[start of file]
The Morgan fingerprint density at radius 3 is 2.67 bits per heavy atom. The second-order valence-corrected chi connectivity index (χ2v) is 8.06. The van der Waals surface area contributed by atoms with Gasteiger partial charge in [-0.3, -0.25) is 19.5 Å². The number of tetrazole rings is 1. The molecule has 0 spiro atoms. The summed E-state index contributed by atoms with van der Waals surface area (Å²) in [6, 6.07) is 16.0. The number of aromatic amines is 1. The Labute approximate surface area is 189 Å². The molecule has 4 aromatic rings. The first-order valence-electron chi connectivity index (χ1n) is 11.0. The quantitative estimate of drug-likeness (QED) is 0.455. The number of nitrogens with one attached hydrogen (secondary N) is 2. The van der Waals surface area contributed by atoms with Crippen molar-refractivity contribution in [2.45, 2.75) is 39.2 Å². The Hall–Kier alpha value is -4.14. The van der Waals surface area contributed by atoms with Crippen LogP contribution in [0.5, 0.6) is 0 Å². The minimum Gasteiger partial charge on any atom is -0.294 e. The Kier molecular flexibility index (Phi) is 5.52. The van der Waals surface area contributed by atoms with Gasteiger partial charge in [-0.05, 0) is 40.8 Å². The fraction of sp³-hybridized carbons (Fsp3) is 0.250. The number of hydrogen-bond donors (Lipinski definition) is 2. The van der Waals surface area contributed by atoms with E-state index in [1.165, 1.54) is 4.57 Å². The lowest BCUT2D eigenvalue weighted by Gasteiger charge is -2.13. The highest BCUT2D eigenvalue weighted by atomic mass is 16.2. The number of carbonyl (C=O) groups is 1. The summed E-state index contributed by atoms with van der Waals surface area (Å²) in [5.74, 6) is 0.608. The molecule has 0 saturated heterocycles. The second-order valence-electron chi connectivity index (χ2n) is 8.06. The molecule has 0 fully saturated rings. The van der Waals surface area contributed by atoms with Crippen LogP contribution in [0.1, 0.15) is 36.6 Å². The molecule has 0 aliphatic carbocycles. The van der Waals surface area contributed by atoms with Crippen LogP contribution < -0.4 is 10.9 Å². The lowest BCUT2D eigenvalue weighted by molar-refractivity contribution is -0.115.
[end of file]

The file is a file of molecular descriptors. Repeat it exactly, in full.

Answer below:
The Morgan fingerprint density at radius 3 is 2.67 bits per heavy atom. The second-order valence-corrected chi connectivity index (χ2v) is 8.06. The van der Waals surface area contributed by atoms with Gasteiger partial charge in [-0.3, -0.25) is 19.5 Å². The number of tetrazole rings is 1. The molecule has 0 spiro atoms. The summed E-state index contributed by atoms with van der Waals surface area (Å²) in [6, 6.07) is 16.0. The number of aromatic amines is 1. The Labute approximate surface area is 189 Å². The molecule has 4 aromatic rings. The first-order valence-electron chi connectivity index (χ1n) is 11.0. The quantitative estimate of drug-likeness (QED) is 0.455. The number of nitrogens with one attached hydrogen (secondary N) is 2. The van der Waals surface area contributed by atoms with Crippen molar-refractivity contribution in [2.45, 2.75) is 39.2 Å². The Hall–Kier alpha value is -4.14. The van der Waals surface area contributed by atoms with Crippen LogP contribution in [0.5, 0.6) is 0 Å². The minimum Gasteiger partial charge on any atom is -0.294 e. The Kier molecular flexibility index (Phi) is 5.52. The van der Waals surface area contributed by atoms with Gasteiger partial charge in [-0.05, 0) is 40.8 Å². The fraction of sp³-hybridized carbons (Fsp3) is 0.250. The number of hydrogen-bond donors (Lipinski definition) is 2. The van der Waals surface area contributed by atoms with E-state index in [1.165, 1.54) is 4.57 Å². The lowest BCUT2D eigenvalue weighted by Gasteiger charge is -2.13. The highest BCUT2D eigenvalue weighted by atomic mass is 16.2. The number of carbonyl (C=O) groups is 1. The summed E-state index contributed by atoms with van der Waals surface area (Å²) in [5.74, 6) is 0.608. The molecule has 0 saturated heterocycles. The second-order valence-electron chi connectivity index (χ2n) is 8.06. The molecule has 0 fully saturated rings. The van der Waals surface area contributed by atoms with Crippen LogP contribution in [0.1, 0.15) is 36.6 Å². The molecule has 0 aliphatic carbocycles. The van der Waals surface area contributed by atoms with Crippen LogP contribution < -0.4 is 10.9 Å². The lowest BCUT2D eigenvalue weighted by molar-refractivity contribution is -0.115.